The Cultures of Belize: The Creole People
The history of Belize is haunted by the memory of slavery and directed by its role as a pawn in England’s imperial ambitions in the Caribbean. But history constitutes more than just shifting territorial lines on a political map, and Belize’s Creole people are living proof of that. As the descendants of both enslaved Africans and their English enslavers living under shifting and often suffocating laws of discrimination, their relationship with larger Belizean society has often been complex. That’s only more true as the country’s population diversifies.
Where Creole people used to constitute a firm majority of Belize’s total population, that number has dropped to a mere 24% in large part thanks to migration from Belize to other Central American countries and the United States.
Modernization has made Belize more available to travelers than ever before, but it’s also offered a significantly wider range of mobility than most Belizeans had ever experienced. It’s important to remember that every Creole experience is different and that there are populations throughout the Caribbean and Central America each with its own distinct history and heritage. This is the story of the Belize Creole — often also known as the Kriol.
A Rough History of the Kriol
Belize’s first Creole was likely born shortly after English buccaneers established the land whereBelize City now stands as a base of operation for logging operations. While they had started with piracy, these English colonists quickly saw the benefit of lumber — at least as long as they didn’t have to do the labor. Many of the men would have experience selling enslaved people from West Africa in Jamaica, but they were now buying their own for the burgeoning operations.
By the middle of the 1800s, slaves constituted three-quarters of the population. While primarily West African, these enslaved people represented a broad swath of cultural, ethnic, and religious groups that speak a distinct array of languages. English enslavers paid little heed to these distinctions, but communication was critical to the survival of the enslaved. Over time, these distinct cultures began to blend with one another and create a shared cultural identity. It’s one that would expand to take on various European influences. It came to draw inspiration from the Chinese that arrived when lumber and mahogany gave way to sugar plantations. It would even draw in influences from Belize’s traditional Maya people.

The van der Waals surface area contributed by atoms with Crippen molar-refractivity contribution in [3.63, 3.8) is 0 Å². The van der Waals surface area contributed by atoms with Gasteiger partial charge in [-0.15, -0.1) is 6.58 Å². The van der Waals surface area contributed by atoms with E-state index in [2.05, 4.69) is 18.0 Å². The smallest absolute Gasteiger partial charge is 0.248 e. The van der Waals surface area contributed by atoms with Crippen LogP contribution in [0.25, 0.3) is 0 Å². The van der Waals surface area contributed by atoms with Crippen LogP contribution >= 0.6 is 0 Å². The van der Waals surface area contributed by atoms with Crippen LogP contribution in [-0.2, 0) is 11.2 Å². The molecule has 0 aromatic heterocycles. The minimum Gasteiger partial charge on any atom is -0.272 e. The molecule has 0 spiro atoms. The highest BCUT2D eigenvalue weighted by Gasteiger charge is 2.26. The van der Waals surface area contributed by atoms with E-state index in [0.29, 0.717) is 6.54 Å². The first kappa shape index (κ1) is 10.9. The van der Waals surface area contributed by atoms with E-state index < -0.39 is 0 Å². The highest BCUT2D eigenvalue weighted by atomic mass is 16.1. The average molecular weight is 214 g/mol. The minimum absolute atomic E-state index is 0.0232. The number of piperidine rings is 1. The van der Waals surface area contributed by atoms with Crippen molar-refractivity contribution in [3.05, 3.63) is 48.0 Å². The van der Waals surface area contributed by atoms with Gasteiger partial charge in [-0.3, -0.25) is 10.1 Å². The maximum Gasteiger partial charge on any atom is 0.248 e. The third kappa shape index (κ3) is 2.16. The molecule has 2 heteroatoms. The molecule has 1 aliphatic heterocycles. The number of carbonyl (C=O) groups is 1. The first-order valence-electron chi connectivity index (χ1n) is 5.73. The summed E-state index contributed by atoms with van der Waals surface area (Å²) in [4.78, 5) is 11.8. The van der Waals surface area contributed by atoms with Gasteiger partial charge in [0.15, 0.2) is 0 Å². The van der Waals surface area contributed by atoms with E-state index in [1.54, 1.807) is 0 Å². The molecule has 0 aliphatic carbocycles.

The Looseness of Kriol Identity
The one thing that every Belize in Creole has in common is an ancestor who was kept as a slave — and while that may make the notion of Creole identity seem vague to outsiders, a shared experience of discrimination can be a powerfully binding thing. Creole after the abolition of slavery may have spread to the varying corners of Belize in varying numbers, but their varied ethnic identities still left them subject to gross systemic injustice. The fight of the Kriol in the early through middle 20th century was one defined by political justice. Riots and protests on part of Kriol identity activists led to the formation of the first trade unions, and it was Kriol who formed the People’s United Party — the first national political party in Belize. Even as Creole populations in the country dwindle, their sense of identity is rooted in the fight for justice and self-determination.
The Kriol Language
English is the official language of Belize, but there’s almost always at least a little Kriol in it. Similar to the Creole people themselves, the Kriol language superficially resembles Jamaican patois and other blended languages — but it’s also a language uniquely its own. While English serves as a base, this language ladles on influences from various West African and Caribbean languages in addition to the Nicaraguan Miskito language and Spanish. As a land that has grown organically from the arrival of slaves and followed its way through centuries of both struggle and progress makes it hard to always identify which influences came from where. It can also make Kriol hard to pin down for foreigners. The Kriol language is as diverse as its people — and for many Creoles, Kriol and English are two points on the same spectrum. Code-switching is common depending on circumstances and company.
Kriol and Garifuna
The Garifuna people have an even more complicated history than the Belize Creole. Hailing from Saint Vincent, these descendants of liberated West Africans and indigenous Caribbeans were refugees who had been exiled from their homeland but arrived in Belize free from the laws of slavery. As Creole culture developed principally in Belize City, the Garifuna made their home along the coast in settlements like Hopkins Village and Stann Creek, the latter of which would become known as Dangriga. While these two ethnic groups have shared cultural influences with one another, the early development of their cultures in Belize happened largely in isolation. Today, they still represent linked but distinct cultural groups.